The New York Palaces four signature penthouse Triplex Suites are guaranteed to impress even the most seasoned travelers, with a vertical design that captures the essence of the city with a chic Manhattan vibe. With 5,000 sq-ft stretching through three levels, there are soaring panoramic skyline views from every angle, and on the top floor, a true rarity for New York City, a 1,500 sq. ft. private rooftop terrace and a wood-burning fireplace. This ultimate New York luxury has a price: USD 15,000 per night. In contrast to the modern Triplex Suites, The New York Palace offers the opulent, classically decorated Royal Suite. Spanning over 3,000 sq. ft. of the 45th floor, the suite resembles the private quarters of an exquisite chateau. Created by French interior designer Pierre Court, the suite is truly one of a kind and sells for USD 20,000 per night.
The New York Palace offers approachable luxury as well! With expansive views of the city skyline and St. Patrick’s Cathedral, the Executive Lounge offers a 3,789-square-foot retreat 39 floors above the bustling streets of Midtown Manhattan. In addition to offering two food presentations daily, the Lounge also features three state-of-the-art meeting rooms available for private rental for groups of up to eight people. We had fabulous food and enjoyed the wine and beer bar on a nightly basis. The lounge is offered to guests staying in Executive Level suites from floors 30-39.
Tavern On 51 and Trouble's Trust both contitute a dining experience that can’t be missed. Located inside the Villard Mansion, the hotel’s fine dining restaurants both serve an amazing modern American cuisine. They host, with Daniel, the most elegant, sough after dinner in New York.
The New York Palace is a wonderful and unique property exuding a supreme elegance . We highly recommend it.
We didn't inspect The Plaza until it reopened in 2008. Nostalgic guests miss the «old Plaza»; since the hotel has been partly converted into a 152 apartments condo, with «only» 282 hotel rooms and suites remaining. In May 2007, a new apartment was sold for a USD 50 million... just to show how prestigious the place remains!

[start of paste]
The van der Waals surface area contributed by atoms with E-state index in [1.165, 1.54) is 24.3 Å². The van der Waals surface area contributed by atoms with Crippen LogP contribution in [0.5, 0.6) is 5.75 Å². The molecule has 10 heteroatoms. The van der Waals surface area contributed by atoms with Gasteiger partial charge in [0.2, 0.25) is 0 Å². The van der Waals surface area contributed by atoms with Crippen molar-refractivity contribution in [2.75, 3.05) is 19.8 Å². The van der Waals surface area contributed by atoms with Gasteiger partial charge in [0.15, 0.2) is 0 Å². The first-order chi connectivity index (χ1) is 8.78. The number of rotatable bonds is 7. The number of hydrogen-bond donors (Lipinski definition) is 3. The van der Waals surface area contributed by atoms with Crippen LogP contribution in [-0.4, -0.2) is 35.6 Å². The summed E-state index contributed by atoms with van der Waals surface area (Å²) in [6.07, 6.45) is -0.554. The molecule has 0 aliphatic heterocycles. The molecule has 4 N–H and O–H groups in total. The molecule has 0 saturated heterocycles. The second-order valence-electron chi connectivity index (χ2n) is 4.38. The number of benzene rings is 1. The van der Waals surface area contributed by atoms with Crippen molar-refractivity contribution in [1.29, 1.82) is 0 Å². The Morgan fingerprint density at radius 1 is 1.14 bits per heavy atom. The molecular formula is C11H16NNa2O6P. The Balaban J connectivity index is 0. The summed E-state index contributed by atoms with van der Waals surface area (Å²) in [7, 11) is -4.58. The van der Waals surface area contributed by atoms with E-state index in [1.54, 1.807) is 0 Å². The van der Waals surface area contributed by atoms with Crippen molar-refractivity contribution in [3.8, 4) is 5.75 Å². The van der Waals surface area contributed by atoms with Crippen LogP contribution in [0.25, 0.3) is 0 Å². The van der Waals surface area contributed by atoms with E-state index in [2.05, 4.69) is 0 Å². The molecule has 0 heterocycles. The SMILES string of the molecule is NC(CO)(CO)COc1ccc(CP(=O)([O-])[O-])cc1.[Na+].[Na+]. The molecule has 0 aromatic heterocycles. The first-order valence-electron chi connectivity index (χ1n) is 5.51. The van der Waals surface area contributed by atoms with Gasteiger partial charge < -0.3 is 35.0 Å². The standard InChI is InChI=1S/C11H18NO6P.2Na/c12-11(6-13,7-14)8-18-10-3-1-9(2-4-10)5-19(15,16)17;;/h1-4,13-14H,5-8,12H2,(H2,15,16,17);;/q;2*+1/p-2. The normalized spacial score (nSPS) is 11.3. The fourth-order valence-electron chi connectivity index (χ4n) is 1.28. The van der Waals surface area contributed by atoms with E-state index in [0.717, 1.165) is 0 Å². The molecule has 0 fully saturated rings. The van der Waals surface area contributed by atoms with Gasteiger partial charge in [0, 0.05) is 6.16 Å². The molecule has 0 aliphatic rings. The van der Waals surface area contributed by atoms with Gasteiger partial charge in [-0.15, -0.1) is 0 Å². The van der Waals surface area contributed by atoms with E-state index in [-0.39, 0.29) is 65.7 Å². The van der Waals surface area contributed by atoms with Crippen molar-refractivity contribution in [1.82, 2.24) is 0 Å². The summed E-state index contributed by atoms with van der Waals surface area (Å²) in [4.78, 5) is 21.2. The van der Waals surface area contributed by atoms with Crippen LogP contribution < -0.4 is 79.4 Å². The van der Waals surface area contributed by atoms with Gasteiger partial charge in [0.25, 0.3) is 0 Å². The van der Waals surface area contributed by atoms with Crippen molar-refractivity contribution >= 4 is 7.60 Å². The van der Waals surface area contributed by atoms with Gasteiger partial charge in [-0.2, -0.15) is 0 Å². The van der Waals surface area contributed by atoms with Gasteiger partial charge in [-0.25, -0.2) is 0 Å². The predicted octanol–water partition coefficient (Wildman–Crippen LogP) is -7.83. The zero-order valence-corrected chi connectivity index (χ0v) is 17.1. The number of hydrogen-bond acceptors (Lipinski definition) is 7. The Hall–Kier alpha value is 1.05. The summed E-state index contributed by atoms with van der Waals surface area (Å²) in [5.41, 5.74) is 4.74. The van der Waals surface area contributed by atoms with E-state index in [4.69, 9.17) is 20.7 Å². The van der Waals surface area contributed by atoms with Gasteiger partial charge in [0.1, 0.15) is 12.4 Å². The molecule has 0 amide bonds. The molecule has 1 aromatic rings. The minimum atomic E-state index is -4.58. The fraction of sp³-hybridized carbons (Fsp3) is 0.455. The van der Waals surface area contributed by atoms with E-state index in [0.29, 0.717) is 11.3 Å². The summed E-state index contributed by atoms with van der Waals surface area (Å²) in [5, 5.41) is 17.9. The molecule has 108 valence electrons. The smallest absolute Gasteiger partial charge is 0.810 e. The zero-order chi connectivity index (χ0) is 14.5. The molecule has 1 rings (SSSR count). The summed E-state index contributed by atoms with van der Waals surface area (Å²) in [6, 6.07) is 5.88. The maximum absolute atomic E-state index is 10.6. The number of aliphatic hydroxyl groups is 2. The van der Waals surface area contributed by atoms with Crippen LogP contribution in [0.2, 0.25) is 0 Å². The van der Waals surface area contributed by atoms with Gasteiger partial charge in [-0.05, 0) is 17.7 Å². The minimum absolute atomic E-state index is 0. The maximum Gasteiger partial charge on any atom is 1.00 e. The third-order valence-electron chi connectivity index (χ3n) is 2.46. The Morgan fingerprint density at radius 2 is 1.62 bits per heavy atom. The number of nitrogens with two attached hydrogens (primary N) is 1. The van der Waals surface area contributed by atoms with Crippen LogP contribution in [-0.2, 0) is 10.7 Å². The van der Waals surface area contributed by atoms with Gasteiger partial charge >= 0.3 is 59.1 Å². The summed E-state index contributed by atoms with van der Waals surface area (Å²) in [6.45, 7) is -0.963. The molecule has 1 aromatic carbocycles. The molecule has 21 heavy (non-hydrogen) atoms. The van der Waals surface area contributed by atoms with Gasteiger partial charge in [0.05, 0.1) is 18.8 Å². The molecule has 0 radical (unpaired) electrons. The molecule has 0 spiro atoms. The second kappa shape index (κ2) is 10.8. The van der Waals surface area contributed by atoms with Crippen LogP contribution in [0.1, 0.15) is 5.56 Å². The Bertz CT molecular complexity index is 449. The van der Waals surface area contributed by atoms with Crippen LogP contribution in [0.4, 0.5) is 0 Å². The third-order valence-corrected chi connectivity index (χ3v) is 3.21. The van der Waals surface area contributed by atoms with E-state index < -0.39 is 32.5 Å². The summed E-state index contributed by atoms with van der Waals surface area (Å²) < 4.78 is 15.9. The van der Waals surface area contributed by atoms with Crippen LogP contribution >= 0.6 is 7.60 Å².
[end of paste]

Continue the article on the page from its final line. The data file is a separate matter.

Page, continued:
We stepped into the lobby, and recognized the already familiar, gilt caravanserai seen in «North by Northwest», «Crocodile Dundee», «Home Alone 2» or «Sex and The City». Glad to see that this Beaux Arts masterpiece had been refitted in its original opulence. Right or wrong, we have crossed many tourists visiting the lobby, taking plenty of pictures. This might look somehow a curb on the guests' privacy; though we could perfectly understand that the lobby was well worth a shot. More particularly the legendary Oak Room and Oak Bar, renovated with the original painted murals, wood-paneled walls and barrel-vaulted ceiling, with a view of Central Park that is incomparable. Thus this fine dining place has not been rated yet by the Michelin Red Guide, Chef Eric Hara is actively challenging for one star or two in a near future.
The rooms are classy; though some of them lack the character one might be expecting in a palace hotel. A wireless flat-panel display provides an array of concierge services, as well as the capability to control the interior ambience. The bathrooms are ritzy. Just make sure you book a room or suite with a Central Park view: it is worth the stay.
review the hotel in further details within a few months, just to see
come the service and dinning, once this luxurious vessel had reached
Club New York offers
visitors an affordable way to experience a truly luxurious vacation in
the heart of the city, and offers a variety of affordably priced
timeshare units for rent and for sale.
visiting New York on a regular basis, looking for a good value luxury
hotel, already know this address. Featured in the best travel books,
promoted by mouth to hear, it has the ambience of a country
in Manhattan best business and shopping
area, plus a classy French
note. A cultured hotel for cultured travellers, with an inviting
library-lounge and Internet access for ALL guests (serving